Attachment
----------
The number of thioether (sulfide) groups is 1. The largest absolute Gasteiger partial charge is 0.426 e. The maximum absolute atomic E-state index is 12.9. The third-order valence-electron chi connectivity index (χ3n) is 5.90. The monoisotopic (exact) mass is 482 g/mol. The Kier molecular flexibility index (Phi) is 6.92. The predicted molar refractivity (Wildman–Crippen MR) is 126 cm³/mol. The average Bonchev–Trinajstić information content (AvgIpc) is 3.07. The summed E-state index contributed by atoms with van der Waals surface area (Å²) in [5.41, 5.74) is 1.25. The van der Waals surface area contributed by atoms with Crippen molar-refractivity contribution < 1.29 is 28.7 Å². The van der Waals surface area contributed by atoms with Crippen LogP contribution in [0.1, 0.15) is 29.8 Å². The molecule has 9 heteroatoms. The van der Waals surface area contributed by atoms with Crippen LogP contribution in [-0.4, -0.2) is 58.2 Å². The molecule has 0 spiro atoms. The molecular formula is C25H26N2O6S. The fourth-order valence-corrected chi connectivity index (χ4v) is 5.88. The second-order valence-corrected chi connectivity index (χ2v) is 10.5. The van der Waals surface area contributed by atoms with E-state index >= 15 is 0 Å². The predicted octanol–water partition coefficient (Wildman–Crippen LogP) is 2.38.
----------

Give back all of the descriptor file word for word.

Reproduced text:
The number of thioether (sulfide) groups is 1. The largest absolute Gasteiger partial charge is 0.426 e. The maximum absolute atomic E-state index is 12.9. The third-order valence-electron chi connectivity index (χ3n) is 5.90. The monoisotopic (exact) mass is 482 g/mol. The Kier molecular flexibility index (Phi) is 6.92. The predicted molar refractivity (Wildman–Crippen MR) is 126 cm³/mol. The average Bonchev–Trinajstić information content (AvgIpc) is 3.07. The summed E-state index contributed by atoms with van der Waals surface area (Å²) in [5.41, 5.74) is 1.25. The van der Waals surface area contributed by atoms with Crippen molar-refractivity contribution < 1.29 is 28.7 Å². The van der Waals surface area contributed by atoms with Crippen LogP contribution in [0.1, 0.15) is 29.8 Å². The molecule has 9 heteroatoms. The van der Waals surface area contributed by atoms with Crippen LogP contribution in [-0.4, -0.2) is 58.2 Å². The molecule has 0 spiro atoms. The molecular formula is C25H26N2O6S. The fourth-order valence-corrected chi connectivity index (χ4v) is 5.88. The second-order valence-corrected chi connectivity index (χ2v) is 10.5. The van der Waals surface area contributed by atoms with E-state index >= 15 is 0 Å². The predicted octanol–water partition coefficient (Wildman–Crippen LogP) is 2.38.